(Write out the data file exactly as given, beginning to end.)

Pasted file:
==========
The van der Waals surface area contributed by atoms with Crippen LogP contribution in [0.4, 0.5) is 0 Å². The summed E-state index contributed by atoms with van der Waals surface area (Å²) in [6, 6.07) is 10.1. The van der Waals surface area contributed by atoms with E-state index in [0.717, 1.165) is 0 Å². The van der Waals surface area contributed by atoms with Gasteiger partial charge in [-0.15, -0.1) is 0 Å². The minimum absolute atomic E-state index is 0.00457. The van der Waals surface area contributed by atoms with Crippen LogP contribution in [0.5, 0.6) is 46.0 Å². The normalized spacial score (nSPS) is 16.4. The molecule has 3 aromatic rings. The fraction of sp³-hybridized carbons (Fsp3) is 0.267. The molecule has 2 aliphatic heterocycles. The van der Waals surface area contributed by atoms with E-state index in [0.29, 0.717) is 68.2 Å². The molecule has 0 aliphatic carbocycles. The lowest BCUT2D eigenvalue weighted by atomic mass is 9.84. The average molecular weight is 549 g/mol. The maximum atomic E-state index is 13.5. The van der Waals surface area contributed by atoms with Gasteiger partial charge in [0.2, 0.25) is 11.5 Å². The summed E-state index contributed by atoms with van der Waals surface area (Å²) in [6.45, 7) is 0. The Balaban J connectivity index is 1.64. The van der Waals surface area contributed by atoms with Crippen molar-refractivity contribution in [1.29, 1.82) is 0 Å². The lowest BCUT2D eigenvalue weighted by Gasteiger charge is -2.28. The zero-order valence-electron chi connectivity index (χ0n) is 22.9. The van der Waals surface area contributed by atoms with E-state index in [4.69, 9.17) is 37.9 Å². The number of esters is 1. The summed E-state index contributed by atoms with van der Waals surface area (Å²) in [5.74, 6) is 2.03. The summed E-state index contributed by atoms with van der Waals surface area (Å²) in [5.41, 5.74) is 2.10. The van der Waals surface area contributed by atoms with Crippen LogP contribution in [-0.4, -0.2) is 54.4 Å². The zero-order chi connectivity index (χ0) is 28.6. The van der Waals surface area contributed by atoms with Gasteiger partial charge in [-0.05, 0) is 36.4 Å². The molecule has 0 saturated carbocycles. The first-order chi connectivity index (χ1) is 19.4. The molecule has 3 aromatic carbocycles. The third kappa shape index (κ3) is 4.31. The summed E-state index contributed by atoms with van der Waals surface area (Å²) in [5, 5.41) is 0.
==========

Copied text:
The van der Waals surface area contributed by atoms with Crippen LogP contribution in [0.4, 0.5) is 0 Å². The summed E-state index contributed by atoms with van der Waals surface area (Å²) in [6, 6.07) is 10.1. The van der Waals surface area contributed by atoms with E-state index in [0.717, 1.165) is 0 Å². The van der Waals surface area contributed by atoms with Gasteiger partial charge in [-0.15, -0.1) is 0 Å². The minimum absolute atomic E-state index is 0.00457. The van der Waals surface area contributed by atoms with Crippen LogP contribution in [0.5, 0.6) is 46.0 Å². The normalized spacial score (nSPS) is 16.4. The molecule has 3 aromatic rings. The fraction of sp³-hybridized carbons (Fsp3) is 0.267. The molecule has 2 aliphatic heterocycles. The van der Waals surface area contributed by atoms with E-state index in [0.29, 0.717) is 68.2 Å². The molecule has 0 aliphatic carbocycles. The lowest BCUT2D eigenvalue weighted by atomic mass is 9.84. The average molecular weight is 549 g/mol. The maximum atomic E-state index is 13.5. The van der Waals surface area contributed by atoms with Gasteiger partial charge in [0.2, 0.25) is 11.5 Å². The summed E-state index contributed by atoms with van der Waals surface area (Å²) in [6.45, 7) is 0. The Balaban J connectivity index is 1.64. The van der Waals surface area contributed by atoms with Crippen molar-refractivity contribution in [1.29, 1.82) is 0 Å². The lowest BCUT2D eigenvalue weighted by Gasteiger charge is -2.28. The zero-order valence-electron chi connectivity index (χ0n) is 22.9. The van der Waals surface area contributed by atoms with E-state index in [4.69, 9.17) is 37.9 Å². The number of esters is 1. The summed E-state index contributed by atoms with van der Waals surface area (Å²) in [5.74, 6) is 2.03. The summed E-state index contributed by atoms with van der Waals surface area (Å²) in [5.41, 5.74) is 2.10. The van der Waals surface area contributed by atoms with Crippen LogP contribution in [-0.4, -0.2) is 54.4 Å². The zero-order chi connectivity index (χ0) is 28.6. The van der Waals surface area contributed by atoms with Gasteiger partial charge in [-0.05, 0) is 36.4 Å². The molecule has 0 saturated carbocycles. The first-order chi connectivity index (χ1) is 19.4. The molecule has 3 aromatic carbocycles. The third kappa shape index (κ3) is 4.31. The summed E-state index contributed by atoms with van der Waals surface area (Å²) in [5, 5.41) is 0.